Intuit buys Credit Karma for $7.1bn to 'help consumers make ends meet'

Financial platform provider Intuit has agreed a $7.1 billion deal to acquire Credit Karma, the consumer technology platform with more than 100 million members in the US, Canada and the UK.

Posted Thursday, February 27th 2020
Intuit buys Credit Karma for $7.1bn to 'help consumers make ends meet'

Kenneth Lin, founder and CEO of Credit Karma

The $7.1 billion consideration will take the form of cash and stock. The shares of Intuit common stock were valued at approximately $299.73 per share.


The total consideration includes an estimated $1 billion of equity awards that will be expensed over up to three years. Following the close of the transaction Intuit will issue approximately $300 million of restricted stock units to Credit Karma employees, which will be expensed over four years.


Qatalyst Partners was Intuit’s financial advisor on the deal, with Latham & Watkins serving as legal advisor. Goldman Sachs was Credit Karma’s financial advisor, with Skadden, Arps, Slate, Meagher & Flom LLP and Wilson Sonsini Goodrich & Rosati serving as legal advisors.


Credit Karma’s revenues totaled nearly $1 billion in 2019, up 20 per cent on the previous year.


“The combination brings together two technology leaders with a shared goal to help solve the personal finance problems that consumers face today, regardless of their financial situation – managing debt, maximizing savings, access to better credit cards and loans –  with an aim to put more money in consumers’ pockets,” an Intuit statement said.

 

Many consumers struggle with not knowing or not fully understanding their finances. Household debt in the US has hit $14.1 trillion including, among other sources, $9.6 trillion in mortgage debt, nearly $1 trillion in credit card debt and $1.5 trillion in student loan debt. In addition, 23 million people in the US relied on at least one payday loan in 2018 to get faster access to cash. “At the same time, we know consumers want to improve,” said the Intuit statement. “In fact, 60 per cent of consumers say they are trying to improve their credit score.


Sasan Goodarzi, CEO of Intuit, said: “Our mission is to power prosperity around the world with a bold goal of doubling the household savings rate for customers on our platform. We wake up every day trying to help consumers make ends meet. By joining forces with Credit Karma, we can create a personalized financial assistant that will help consumers find the right financial products, put more money in their pockets and provide insights and advice, enabling them to buy the home they’ve always dreamed about, pay for education and take the vacation they’ve always wanted.”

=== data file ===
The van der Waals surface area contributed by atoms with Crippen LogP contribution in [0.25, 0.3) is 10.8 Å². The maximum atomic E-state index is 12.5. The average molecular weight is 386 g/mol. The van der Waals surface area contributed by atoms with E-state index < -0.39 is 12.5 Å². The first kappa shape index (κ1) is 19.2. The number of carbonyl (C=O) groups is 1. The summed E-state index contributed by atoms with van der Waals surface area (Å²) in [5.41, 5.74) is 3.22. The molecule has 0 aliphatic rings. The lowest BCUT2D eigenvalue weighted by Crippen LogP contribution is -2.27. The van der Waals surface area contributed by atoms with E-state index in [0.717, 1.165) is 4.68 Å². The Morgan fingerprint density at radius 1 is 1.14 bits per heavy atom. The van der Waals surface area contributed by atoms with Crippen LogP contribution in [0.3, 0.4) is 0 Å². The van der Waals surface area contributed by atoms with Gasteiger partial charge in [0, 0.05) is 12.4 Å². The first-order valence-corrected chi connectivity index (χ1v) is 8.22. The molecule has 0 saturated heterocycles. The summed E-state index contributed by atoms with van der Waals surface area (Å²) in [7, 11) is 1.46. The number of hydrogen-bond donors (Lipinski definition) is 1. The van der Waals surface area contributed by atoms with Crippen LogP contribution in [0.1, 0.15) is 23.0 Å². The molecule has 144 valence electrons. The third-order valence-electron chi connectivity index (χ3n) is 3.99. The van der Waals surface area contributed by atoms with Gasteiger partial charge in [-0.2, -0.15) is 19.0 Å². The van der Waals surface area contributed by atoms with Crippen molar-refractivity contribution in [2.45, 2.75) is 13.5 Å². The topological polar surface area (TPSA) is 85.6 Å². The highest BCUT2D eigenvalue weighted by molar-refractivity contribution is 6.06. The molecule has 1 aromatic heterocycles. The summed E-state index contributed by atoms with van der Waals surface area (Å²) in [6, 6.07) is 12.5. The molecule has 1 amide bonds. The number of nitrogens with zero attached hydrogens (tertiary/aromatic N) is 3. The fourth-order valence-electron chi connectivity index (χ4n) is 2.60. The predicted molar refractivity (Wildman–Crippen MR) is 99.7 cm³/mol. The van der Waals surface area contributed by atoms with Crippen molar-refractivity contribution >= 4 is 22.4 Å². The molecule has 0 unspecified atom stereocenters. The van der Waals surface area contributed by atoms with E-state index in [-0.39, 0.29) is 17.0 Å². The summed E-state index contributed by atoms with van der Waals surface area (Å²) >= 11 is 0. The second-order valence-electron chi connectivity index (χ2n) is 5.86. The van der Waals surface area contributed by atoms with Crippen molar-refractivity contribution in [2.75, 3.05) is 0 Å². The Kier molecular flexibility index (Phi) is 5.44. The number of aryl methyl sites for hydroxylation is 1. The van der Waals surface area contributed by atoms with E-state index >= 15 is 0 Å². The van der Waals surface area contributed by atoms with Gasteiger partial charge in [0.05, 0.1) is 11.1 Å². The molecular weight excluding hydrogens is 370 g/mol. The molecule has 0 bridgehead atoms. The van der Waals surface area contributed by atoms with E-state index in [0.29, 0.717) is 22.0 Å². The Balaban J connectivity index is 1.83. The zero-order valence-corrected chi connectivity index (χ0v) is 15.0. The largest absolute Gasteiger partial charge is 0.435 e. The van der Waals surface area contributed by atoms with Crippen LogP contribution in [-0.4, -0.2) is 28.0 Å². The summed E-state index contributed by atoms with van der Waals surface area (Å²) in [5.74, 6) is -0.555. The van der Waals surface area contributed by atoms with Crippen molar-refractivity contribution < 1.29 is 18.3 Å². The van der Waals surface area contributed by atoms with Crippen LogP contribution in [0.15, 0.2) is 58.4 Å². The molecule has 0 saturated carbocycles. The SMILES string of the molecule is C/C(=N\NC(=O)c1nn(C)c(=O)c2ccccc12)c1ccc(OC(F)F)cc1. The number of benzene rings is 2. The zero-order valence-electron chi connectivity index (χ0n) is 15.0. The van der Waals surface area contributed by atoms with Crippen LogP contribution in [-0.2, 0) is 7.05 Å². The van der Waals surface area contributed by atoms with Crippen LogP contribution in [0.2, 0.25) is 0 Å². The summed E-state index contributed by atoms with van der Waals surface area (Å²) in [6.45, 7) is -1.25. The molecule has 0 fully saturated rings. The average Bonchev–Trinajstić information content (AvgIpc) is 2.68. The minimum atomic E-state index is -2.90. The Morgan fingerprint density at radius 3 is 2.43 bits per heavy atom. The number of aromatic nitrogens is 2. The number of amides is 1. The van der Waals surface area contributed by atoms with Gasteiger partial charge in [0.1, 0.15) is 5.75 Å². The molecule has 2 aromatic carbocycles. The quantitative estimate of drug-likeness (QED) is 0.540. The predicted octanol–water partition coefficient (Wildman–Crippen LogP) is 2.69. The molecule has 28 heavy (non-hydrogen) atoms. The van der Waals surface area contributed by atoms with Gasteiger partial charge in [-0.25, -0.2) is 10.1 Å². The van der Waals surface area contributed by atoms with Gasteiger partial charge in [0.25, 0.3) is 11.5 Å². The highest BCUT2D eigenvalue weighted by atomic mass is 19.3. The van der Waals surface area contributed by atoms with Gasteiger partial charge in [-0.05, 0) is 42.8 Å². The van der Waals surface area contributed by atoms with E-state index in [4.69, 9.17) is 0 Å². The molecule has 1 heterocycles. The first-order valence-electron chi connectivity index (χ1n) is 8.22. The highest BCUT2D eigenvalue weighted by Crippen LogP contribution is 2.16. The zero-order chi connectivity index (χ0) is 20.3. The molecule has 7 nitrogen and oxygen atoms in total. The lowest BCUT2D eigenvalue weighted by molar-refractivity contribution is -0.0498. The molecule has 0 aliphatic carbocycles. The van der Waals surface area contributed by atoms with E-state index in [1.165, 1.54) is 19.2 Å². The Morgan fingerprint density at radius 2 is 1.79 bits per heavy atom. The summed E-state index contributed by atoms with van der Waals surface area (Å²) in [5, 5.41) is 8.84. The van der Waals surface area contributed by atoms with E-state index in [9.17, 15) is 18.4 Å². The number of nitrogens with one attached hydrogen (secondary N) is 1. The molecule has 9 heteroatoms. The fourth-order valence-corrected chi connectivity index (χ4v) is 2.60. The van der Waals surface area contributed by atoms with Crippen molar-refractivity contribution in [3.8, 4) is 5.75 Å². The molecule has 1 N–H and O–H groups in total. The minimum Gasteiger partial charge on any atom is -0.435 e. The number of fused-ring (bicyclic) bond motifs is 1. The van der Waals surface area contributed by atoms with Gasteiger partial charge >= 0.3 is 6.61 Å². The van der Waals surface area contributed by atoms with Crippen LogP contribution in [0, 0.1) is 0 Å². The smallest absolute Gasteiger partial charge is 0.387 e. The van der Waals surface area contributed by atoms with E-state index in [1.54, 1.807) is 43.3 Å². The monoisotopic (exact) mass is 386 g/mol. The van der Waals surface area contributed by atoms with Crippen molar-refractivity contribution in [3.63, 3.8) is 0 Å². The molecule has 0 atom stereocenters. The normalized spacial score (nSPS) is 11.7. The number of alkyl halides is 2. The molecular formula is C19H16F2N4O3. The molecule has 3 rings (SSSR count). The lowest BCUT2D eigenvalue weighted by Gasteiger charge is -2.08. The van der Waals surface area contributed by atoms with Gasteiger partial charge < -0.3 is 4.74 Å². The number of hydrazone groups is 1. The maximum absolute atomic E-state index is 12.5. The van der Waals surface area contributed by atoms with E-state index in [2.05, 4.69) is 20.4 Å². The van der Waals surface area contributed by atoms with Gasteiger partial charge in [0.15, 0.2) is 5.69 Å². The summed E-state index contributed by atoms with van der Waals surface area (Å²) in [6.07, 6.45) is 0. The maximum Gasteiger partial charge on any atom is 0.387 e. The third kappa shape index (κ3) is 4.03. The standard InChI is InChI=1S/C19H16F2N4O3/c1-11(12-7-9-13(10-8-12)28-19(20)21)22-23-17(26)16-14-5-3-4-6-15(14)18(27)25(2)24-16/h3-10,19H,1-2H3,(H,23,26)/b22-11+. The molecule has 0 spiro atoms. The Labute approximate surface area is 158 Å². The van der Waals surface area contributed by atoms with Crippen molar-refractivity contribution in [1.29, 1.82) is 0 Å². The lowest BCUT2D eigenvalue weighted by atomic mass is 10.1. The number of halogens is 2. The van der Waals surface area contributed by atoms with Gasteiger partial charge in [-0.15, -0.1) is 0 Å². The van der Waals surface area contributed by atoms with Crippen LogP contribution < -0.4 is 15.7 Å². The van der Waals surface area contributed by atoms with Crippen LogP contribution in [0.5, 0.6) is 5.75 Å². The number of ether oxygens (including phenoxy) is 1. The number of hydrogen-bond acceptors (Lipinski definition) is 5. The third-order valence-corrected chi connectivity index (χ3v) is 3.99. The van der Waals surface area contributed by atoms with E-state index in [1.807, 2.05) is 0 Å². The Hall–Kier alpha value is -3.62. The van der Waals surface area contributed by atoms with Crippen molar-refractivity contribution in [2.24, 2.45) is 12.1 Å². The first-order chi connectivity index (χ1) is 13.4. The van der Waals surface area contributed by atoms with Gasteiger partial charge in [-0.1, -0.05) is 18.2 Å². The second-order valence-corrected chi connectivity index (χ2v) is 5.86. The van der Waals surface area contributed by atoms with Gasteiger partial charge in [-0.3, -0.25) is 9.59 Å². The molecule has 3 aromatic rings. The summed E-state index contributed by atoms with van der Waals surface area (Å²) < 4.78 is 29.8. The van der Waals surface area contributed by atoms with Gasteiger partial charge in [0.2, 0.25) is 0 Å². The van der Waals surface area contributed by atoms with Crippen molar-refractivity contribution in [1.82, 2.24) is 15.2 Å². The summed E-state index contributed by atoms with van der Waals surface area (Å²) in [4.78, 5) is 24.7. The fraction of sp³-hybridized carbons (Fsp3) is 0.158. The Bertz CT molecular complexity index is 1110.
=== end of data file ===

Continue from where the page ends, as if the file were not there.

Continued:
Kenneth Lin (pictured), founder and CEO of Credit Karma, said: “We started Credit Karma with a goal to build a trusted destination for all consumers, to make financial progress regardless of where they are in life. We saw the opportunity to enrich people’s financial lives through transparency, simplicity and certainty.”


Founded in 2007, Credit Karma currently has 37 million active monthly users, of which 88 per cent engage on mobile devices.


Legal advisor to Credit Karma: Skadden, Arps, Slate, Meagher & Flom LLP


Legal advisor to Intuit: Latham & Watkins (the corporate deal team was led by Bay Area partners Luke Bergstrom and Chad Rolston, with associates Katherine Chen, Kaitlyn Fulcher, David Chen, Amanda Dillon, Bradley Alvarez, Bret Stancil, and Paul Jeffrey. Advice was also provided on benefits and compensation matters by Bay Area partner Julie Crisp and London partner Catherine Drinnan, with associates Mary Alice DiPietro and Sophie Cooper; on tax matters by Bay Area partner Grace Lee, with associates Anne McGinnis and Jeremiah Cowen; on technology transactions matters by Bay Area partner JD Marple, with associates Arielle Singh, Cassandra Wang, Adam Kaldor, and Heather Lui; on data privacy matters by London partner Deborah Kirk and Bay Area counsel Robert Blamires, with associates James Smith and Olga Phillips; on antitrust matters by Washington, D.C. partner Amanda Reeves, Bay Area partner Joshua Holian, and Washington, D.C. counsel Alan Devlin, with associates Kelly Fayne, Elise Nelson, Clarissa Lu, and Sydney Lakin; on securities matters by Washington, D.C. partner Joel Trotter, with associates Nicholas Monsees and Raul Gonzalez; on FCPA matters by Washington, D.C. partner Brian Kowalski, with associate Arianna Medina; on regulatory matters by New York partner Alan Avery and New York counsel Pia Naib; on UK corporate matters by associates Suneel Basson-Bhatoa and Georgina Scott; on UK financial regulation matters by London partner Nicola Higgs, with associates Becky Critchley and Katy Sanders; and on compliance matters by New York partner Blair Connelly, with associate Sindhu Boddu).